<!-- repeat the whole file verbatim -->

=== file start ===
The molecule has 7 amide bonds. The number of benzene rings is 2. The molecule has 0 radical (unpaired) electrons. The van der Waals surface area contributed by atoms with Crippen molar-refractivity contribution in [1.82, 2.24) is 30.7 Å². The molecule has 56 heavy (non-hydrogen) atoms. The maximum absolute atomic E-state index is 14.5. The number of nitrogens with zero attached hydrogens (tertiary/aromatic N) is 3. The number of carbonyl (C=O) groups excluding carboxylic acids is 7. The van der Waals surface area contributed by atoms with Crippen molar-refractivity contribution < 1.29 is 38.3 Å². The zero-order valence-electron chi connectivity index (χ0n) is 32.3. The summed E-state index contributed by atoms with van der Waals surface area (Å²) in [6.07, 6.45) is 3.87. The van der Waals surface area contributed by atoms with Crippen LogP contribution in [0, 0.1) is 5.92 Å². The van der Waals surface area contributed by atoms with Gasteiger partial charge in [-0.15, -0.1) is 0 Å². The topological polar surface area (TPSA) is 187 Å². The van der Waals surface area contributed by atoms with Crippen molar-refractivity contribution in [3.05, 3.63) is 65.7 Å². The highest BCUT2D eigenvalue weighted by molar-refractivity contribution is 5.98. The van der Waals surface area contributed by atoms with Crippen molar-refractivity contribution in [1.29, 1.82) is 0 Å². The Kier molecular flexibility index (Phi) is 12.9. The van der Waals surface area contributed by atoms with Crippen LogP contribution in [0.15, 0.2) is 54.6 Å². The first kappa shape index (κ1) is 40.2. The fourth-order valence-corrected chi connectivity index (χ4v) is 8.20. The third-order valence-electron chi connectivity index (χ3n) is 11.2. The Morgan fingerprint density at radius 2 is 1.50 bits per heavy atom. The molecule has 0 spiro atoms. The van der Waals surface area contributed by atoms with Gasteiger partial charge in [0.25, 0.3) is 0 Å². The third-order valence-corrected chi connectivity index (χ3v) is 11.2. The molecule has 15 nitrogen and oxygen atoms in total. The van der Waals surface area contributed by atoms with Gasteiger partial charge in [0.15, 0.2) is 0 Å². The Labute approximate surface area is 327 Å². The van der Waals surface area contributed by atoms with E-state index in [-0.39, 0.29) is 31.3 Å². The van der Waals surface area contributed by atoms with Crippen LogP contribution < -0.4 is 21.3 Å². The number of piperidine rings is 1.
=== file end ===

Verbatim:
The molecule has 7 amide bonds. The number of benzene rings is 2. The molecule has 0 radical (unpaired) electrons. The van der Waals surface area contributed by atoms with Crippen molar-refractivity contribution in [1.82, 2.24) is 30.7 Å². The molecule has 56 heavy (non-hydrogen) atoms. The maximum absolute atomic E-state index is 14.5. The number of nitrogens with zero attached hydrogens (tertiary/aromatic N) is 3. The number of carbonyl (C=O) groups excluding carboxylic acids is 7. The van der Waals surface area contributed by atoms with Crippen molar-refractivity contribution < 1.29 is 38.3 Å². The zero-order valence-electron chi connectivity index (χ0n) is 32.3. The summed E-state index contributed by atoms with van der Waals surface area (Å²) in [6.07, 6.45) is 3.87. The van der Waals surface area contributed by atoms with Crippen LogP contribution in [0, 0.1) is 5.92 Å². The van der Waals surface area contributed by atoms with Gasteiger partial charge in [-0.15, -0.1) is 0 Å². The topological polar surface area (TPSA) is 187 Å². The van der Waals surface area contributed by atoms with Crippen molar-refractivity contribution in [3.05, 3.63) is 65.7 Å². The highest BCUT2D eigenvalue weighted by molar-refractivity contribution is 5.98. The van der Waals surface area contributed by atoms with Crippen molar-refractivity contribution in [1.29, 1.82) is 0 Å². The Kier molecular flexibility index (Phi) is 12.9. The van der Waals surface area contributed by atoms with Crippen LogP contribution in [0.15, 0.2) is 54.6 Å². The first kappa shape index (κ1) is 40.2. The fourth-order valence-corrected chi connectivity index (χ4v) is 8.20. The third-order valence-electron chi connectivity index (χ3n) is 11.2. The Morgan fingerprint density at radius 2 is 1.50 bits per heavy atom. The molecule has 0 spiro atoms. The van der Waals surface area contributed by atoms with Gasteiger partial charge in [0.25, 0.3) is 0 Å². The third-order valence-corrected chi connectivity index (χ3v) is 11.2. The molecule has 15 nitrogen and oxygen atoms in total. The van der Waals surface area contributed by atoms with Gasteiger partial charge in [0.15, 0.2) is 0 Å². The Labute approximate surface area is 327 Å². The van der Waals surface area contributed by atoms with E-state index in [-0.39, 0.29) is 31.3 Å². The van der Waals surface area contributed by atoms with Crippen LogP contribution < -0.4 is 21.3 Å². The number of piperidine rings is 1.